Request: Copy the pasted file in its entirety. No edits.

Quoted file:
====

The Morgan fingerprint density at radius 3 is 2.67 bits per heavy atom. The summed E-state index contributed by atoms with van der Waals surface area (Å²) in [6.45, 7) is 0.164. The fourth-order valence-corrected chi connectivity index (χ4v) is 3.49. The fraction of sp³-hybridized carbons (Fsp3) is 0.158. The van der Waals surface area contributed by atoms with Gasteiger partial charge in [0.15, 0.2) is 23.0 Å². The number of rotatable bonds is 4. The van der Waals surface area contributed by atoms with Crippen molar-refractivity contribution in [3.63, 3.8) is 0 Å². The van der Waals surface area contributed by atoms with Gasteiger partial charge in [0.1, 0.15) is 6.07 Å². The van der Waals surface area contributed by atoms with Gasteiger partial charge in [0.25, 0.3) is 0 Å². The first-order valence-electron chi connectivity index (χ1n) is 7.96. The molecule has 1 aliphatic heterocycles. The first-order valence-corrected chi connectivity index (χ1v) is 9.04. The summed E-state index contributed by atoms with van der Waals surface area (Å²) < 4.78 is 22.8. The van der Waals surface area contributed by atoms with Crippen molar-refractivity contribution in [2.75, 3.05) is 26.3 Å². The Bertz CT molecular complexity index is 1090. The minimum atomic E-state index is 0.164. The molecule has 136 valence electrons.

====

The Morgan fingerprint density at radius 3 is 2.67 bits per heavy atom. The summed E-state index contributed by atoms with van der Waals surface area (Å²) in [6.45, 7) is 0.164. The fourth-order valence-corrected chi connectivity index (χ4v) is 3.49. The fraction of sp³-hybridized carbons (Fsp3) is 0.158. The van der Waals surface area contributed by atoms with Gasteiger partial charge in [0.15, 0.2) is 23.0 Å². The number of rotatable bonds is 4. The van der Waals surface area contributed by atoms with Crippen molar-refractivity contribution in [3.63, 3.8) is 0 Å². The van der Waals surface area contributed by atoms with Gasteiger partial charge in [0.1, 0.15) is 6.07 Å². The van der Waals surface area contributed by atoms with Gasteiger partial charge in [0.25, 0.3) is 0 Å². The first-order valence-electron chi connectivity index (χ1n) is 7.96. The molecule has 1 aliphatic heterocycles. The first-order valence-corrected chi connectivity index (χ1v) is 9.04. The summed E-state index contributed by atoms with van der Waals surface area (Å²) < 4.78 is 22.8. The van der Waals surface area contributed by atoms with Crippen molar-refractivity contribution in [2.75, 3.05) is 26.3 Å². The Bertz CT molecular complexity index is 1090. The minimum atomic E-state index is 0.164. The molecule has 136 valence electrons.